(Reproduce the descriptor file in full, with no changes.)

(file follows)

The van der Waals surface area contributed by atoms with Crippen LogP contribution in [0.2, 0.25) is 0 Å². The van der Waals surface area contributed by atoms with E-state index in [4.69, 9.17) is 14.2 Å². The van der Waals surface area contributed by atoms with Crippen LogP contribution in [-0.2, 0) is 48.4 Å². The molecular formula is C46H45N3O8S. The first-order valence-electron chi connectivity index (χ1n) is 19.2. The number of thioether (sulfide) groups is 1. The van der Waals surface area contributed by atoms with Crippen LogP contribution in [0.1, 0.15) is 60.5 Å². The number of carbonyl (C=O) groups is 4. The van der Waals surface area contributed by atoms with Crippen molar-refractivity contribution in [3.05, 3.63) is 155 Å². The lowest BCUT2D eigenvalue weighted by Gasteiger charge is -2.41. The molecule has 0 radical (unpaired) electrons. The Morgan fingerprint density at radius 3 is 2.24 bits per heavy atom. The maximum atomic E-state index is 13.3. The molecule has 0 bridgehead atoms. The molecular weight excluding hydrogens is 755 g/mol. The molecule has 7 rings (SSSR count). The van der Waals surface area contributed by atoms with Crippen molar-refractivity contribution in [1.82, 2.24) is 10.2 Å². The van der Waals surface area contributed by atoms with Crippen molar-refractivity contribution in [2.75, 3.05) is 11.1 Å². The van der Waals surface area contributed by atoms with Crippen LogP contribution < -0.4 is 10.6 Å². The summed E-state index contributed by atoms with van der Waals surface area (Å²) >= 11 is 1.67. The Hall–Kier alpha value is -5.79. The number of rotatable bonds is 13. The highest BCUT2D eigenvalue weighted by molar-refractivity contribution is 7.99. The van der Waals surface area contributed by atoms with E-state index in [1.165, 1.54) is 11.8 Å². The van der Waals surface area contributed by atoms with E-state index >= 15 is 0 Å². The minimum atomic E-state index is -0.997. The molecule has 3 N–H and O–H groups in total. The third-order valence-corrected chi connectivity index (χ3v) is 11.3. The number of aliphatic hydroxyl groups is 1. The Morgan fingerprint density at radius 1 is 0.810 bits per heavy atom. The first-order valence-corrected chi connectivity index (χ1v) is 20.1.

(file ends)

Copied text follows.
The van der Waals surface area contributed by atoms with Crippen LogP contribution in [0.2, 0.25) is 0 Å². The van der Waals surface area contributed by atoms with E-state index in [4.69, 9.17) is 14.2 Å². The van der Waals surface area contributed by atoms with Crippen LogP contribution in [-0.2, 0) is 48.4 Å². The molecular formula is C46H45N3O8S. The first-order valence-electron chi connectivity index (χ1n) is 19.2. The number of thioether (sulfide) groups is 1. The van der Waals surface area contributed by atoms with Crippen LogP contribution in [0.1, 0.15) is 60.5 Å². The number of carbonyl (C=O) groups is 4. The van der Waals surface area contributed by atoms with Crippen molar-refractivity contribution in [3.05, 3.63) is 155 Å². The lowest BCUT2D eigenvalue weighted by Gasteiger charge is -2.41. The molecule has 0 radical (unpaired) electrons. The Morgan fingerprint density at radius 3 is 2.24 bits per heavy atom. The maximum atomic E-state index is 13.3. The molecule has 0 bridgehead atoms. The molecular weight excluding hydrogens is 755 g/mol. The molecule has 7 rings (SSSR count). The van der Waals surface area contributed by atoms with Crippen molar-refractivity contribution in [1.82, 2.24) is 10.2 Å². The van der Waals surface area contributed by atoms with Crippen molar-refractivity contribution in [2.75, 3.05) is 11.1 Å². The van der Waals surface area contributed by atoms with Crippen LogP contribution < -0.4 is 10.6 Å². The summed E-state index contributed by atoms with van der Waals surface area (Å²) >= 11 is 1.67. The Hall–Kier alpha value is -5.79. The number of rotatable bonds is 13. The highest BCUT2D eigenvalue weighted by molar-refractivity contribution is 7.99. The van der Waals surface area contributed by atoms with E-state index in [1.165, 1.54) is 11.8 Å². The van der Waals surface area contributed by atoms with E-state index >= 15 is 0 Å². The minimum atomic E-state index is -0.997. The molecule has 3 N–H and O–H groups in total. The third-order valence-corrected chi connectivity index (χ3v) is 11.3. The number of aliphatic hydroxyl groups is 1. The Morgan fingerprint density at radius 1 is 0.810 bits per heavy atom. The first-order valence-corrected chi connectivity index (χ1v) is 20.1.